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Thursday 28 August 2014

Colm O'Rourke: Fetching new proposals should be given a chance

Colm O'Rourke says the GAA's latest rule tweaks can put the foot back into football

Published 13/12/2009 | 05:00

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I t has been interesting to observe the reaction to the proposed new rules for next year's leagues.

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There are two distinct camps. First of all there are those who see football as a bit of a dog's dinner at the moment, a game that has changed enormously from the basic principles which, up to a short while ago, governed it. Football has come a mismatch of running and throwing with the odd kick for good measure.

Occasionally, brilliant matches emerge, especially at underage level, but the adult version has seen a continuous drop in the amount of kicking in the last 20 years to the point where handpasses outnumber kicks by about four to one. Now it's a bit like juvenile football used to be, with everyone apart from a couple in the full-back and full-forward lines running after the ball in a sort of ongoing loose maul.

If you like that sort of thing, then fine, you are part of a very sizeable number of GAA people like Mickey Harte who believe there is nothing fundamentally wrong with the game and that there should no changes. Problems lie more in poor coaching of skills and the game should be allowed to develop in whatever way good managers take it. As always, Congress decides whose opinion is most valid.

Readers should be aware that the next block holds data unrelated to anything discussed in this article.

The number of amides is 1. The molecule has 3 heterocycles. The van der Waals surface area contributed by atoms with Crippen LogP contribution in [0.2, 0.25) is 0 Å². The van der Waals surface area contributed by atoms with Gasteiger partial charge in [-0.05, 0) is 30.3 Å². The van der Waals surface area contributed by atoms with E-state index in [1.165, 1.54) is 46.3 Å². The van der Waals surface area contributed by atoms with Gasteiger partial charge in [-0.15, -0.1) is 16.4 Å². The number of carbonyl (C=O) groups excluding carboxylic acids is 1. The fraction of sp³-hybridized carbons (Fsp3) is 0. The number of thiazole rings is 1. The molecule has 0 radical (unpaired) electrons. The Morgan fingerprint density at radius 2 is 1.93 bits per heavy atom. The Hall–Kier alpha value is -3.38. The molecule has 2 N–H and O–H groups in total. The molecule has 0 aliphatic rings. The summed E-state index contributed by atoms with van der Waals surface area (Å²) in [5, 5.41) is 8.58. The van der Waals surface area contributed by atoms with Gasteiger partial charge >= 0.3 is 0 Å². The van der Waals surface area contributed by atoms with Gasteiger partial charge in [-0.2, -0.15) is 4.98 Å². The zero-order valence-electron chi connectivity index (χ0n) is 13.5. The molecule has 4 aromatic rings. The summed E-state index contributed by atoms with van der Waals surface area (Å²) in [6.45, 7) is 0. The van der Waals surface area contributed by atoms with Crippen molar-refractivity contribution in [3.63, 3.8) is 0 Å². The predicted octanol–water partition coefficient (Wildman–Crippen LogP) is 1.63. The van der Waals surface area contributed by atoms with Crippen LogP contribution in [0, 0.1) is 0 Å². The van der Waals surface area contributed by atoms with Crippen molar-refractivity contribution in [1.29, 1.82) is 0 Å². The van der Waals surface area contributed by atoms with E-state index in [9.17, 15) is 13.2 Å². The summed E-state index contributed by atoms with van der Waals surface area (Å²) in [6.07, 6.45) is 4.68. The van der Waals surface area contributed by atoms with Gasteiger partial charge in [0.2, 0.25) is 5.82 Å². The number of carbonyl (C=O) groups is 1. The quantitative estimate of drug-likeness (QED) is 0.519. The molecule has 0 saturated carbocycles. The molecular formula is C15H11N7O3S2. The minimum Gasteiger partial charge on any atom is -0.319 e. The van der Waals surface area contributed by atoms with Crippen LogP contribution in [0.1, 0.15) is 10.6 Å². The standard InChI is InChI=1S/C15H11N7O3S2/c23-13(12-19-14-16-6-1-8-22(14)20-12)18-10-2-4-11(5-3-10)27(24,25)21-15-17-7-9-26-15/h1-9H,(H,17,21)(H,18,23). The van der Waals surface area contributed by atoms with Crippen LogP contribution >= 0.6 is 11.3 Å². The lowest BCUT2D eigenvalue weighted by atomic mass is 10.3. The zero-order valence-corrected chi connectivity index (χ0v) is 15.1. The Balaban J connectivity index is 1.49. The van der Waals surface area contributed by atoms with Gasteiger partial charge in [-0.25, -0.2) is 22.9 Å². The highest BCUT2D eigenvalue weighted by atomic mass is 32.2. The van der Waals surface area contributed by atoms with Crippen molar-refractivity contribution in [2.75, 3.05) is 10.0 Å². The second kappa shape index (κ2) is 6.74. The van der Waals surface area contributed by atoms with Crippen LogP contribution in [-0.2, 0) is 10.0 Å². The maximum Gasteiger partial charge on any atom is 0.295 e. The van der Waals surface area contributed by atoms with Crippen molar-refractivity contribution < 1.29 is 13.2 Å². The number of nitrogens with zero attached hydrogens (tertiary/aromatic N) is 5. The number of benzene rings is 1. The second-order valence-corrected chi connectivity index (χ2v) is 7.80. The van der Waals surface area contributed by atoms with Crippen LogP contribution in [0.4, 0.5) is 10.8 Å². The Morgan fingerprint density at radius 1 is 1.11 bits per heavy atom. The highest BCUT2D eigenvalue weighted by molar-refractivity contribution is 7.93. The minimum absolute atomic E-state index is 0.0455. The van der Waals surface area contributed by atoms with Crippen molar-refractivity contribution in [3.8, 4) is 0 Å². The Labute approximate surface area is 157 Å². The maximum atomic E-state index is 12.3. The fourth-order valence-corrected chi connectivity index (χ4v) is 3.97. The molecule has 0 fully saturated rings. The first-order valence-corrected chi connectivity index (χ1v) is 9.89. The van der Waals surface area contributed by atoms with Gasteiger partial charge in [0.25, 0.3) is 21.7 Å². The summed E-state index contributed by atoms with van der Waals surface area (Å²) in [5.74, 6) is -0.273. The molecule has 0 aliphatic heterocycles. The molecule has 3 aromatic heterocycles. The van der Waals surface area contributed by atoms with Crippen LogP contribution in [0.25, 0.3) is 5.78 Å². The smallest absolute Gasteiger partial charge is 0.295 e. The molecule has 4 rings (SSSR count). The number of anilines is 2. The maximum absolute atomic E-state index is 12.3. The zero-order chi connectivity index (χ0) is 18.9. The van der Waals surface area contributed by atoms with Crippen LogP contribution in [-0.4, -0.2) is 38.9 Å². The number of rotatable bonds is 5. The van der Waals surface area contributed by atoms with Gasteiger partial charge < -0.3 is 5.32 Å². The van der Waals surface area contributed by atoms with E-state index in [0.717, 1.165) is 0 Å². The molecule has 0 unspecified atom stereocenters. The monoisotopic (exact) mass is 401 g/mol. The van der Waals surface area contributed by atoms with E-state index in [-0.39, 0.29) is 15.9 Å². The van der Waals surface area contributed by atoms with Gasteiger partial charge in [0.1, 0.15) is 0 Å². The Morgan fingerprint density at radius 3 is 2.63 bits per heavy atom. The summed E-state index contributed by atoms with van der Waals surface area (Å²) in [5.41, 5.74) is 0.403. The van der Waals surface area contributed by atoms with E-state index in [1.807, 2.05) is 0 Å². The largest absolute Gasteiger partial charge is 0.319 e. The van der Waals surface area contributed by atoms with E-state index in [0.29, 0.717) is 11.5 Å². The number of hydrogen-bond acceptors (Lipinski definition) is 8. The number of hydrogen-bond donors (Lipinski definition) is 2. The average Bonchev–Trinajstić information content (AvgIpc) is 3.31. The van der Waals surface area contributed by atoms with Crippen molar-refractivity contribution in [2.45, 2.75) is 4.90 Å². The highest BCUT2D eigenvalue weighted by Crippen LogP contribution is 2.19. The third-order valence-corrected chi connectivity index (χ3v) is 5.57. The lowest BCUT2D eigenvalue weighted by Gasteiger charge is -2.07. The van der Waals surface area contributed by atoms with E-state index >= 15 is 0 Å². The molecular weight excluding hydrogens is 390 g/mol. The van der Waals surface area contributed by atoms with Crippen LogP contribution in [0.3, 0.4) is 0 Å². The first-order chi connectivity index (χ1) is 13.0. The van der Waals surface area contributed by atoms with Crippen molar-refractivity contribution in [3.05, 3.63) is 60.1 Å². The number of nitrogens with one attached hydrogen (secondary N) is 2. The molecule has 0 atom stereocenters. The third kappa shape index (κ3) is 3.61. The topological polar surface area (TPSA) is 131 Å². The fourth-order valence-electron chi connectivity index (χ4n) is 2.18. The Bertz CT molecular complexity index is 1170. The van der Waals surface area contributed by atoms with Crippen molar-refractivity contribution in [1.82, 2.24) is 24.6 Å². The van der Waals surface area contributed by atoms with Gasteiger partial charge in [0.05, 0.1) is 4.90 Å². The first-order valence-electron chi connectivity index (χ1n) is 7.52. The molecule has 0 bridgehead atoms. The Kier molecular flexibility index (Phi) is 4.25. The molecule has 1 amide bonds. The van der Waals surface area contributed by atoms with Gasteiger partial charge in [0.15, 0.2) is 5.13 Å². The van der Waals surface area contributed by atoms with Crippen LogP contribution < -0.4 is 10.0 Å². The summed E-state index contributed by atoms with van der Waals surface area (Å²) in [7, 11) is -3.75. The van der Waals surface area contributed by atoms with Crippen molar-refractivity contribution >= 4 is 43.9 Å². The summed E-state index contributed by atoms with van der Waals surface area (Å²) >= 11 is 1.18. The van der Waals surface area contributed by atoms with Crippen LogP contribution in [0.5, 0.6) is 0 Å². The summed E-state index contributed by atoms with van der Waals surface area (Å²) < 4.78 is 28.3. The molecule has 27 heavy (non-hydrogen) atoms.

I don't believe that the game regulates itself in the best interests of everyone. If this had been allowed to happen, we would have third-man tackles, all frees from the ground and if we went back a bit further, throwing the ball in when it went out for a sideline. All games need development and it's strange that most rugby followers think there is too much kicking in their game while there is far too little in ours.

People who don't want any intervention in football sometimes remind me of those who, up to a year or so ago, felt unbridled capitalism would solve all problems, that self-interest would create universal wealth. We know now that there has to be a guiding hand in everything to take account of the common good. I have to admit that I agree with almost every proposed rule change, or at the very least I would like to see a proper experiment take place until judgement is passed. If they are not an improvement, then there is nothing lost.

Replacing the handpass with a fist pass is a great idea. Most handpasses are throws anyway and a fist pass requires more skill and a very definite striking action which referees will find easier to judge. At the moment most referees have just given up on the handpass and there are absolute howls of protest if the most obvious throws are pulled up. The present handpass also contributes to the illegitimate version of present day football as it is much easier to throw the ball than kick it.

Mickey Harte feels that awarding a mark for a high catch in midfield is unnecessary and will slow the game down. Nothing could be further from the truth. Imagine Darragh ó Sé catching a high kick-out. If he was then able to kick umimpeded, it would be gone in an instant into Gooch or Donaghy. This would be much faster than the present maul which accompanies a high catch and anyway, high catching is another great skill which should be rewarded.